The so-called “Little Hours” of Terce, Sext, and None, on the other hand, arose from the Jewish custom of going to the Temple for private prayer at the third (tertia), sixth (sexta), and ninth (nona) hours of the day (Sts. Peter and John were observing this custom when they cured the man lame since birth).3 Finally, Matins, Prime, and Compline were added in the early centuries of Christianity: Matins began as an anticipation of the Second Coming and a commemoration of the Resurrection, while Prime and Compline are the products of early monasticism.

Together, these eight daily sacrifices of praise fulfill Psalm 118:62 and 164 -- “I rose at midnight to give praise to Thee” and “seven times a day I have given praise to Thee.” Moreover, they punctuate the day, helping to keep the soul from becoming overwhelmed by worldly concerns, and they consecrate time itself with the fragrant incense of prayer.

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Since their institution on Mount Zion, these services have never been discontinued: Solomon’s Temple, the Jewish Diaspora, and now the Church have kept up the daily praise of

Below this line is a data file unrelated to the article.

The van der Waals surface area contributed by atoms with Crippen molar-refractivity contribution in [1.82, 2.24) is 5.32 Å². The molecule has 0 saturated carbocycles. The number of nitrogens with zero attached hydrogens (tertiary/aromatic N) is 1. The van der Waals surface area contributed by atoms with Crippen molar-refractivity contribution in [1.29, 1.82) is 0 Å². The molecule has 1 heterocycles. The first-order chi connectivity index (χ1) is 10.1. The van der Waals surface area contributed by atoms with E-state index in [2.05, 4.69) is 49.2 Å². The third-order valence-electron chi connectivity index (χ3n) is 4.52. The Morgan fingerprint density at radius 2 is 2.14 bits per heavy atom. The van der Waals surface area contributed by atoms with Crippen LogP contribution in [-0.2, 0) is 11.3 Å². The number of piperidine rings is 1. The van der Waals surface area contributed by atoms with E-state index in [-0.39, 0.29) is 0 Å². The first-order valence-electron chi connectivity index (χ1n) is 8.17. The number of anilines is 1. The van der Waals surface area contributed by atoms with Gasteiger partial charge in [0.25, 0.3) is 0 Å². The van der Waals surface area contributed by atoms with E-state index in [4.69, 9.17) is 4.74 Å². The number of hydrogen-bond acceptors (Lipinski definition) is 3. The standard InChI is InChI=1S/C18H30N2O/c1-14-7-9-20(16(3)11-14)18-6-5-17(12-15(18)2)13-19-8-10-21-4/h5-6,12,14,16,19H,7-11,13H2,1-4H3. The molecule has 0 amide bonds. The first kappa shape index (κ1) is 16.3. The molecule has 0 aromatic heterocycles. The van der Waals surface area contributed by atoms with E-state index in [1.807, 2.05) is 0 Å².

God in this form.

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God’s Prayer Book

The format of each Hour varies, but at their center is the chanting or reciting of the Psalms. As the only book of prayer written by God, the Psalms hold a unique place in the devout life. In the eloquent words of St. Augustine (354-430): “That God may be praised well by man, God Himself has praised Himself; and since He has been pleased to praise Himself, man has found the way to praise Him.”4 St. Basil (330-379) called the Psalter the natural voice of the Church,5 and St. Thomas Aquinas (1225-274) goes so far as to say that the Psalms contain the whole of theology.6 No wonder that St. John Chrysostom (347-407) wrote that the Christians of his time used the Psalms more than any other part of the Old or New Testament.7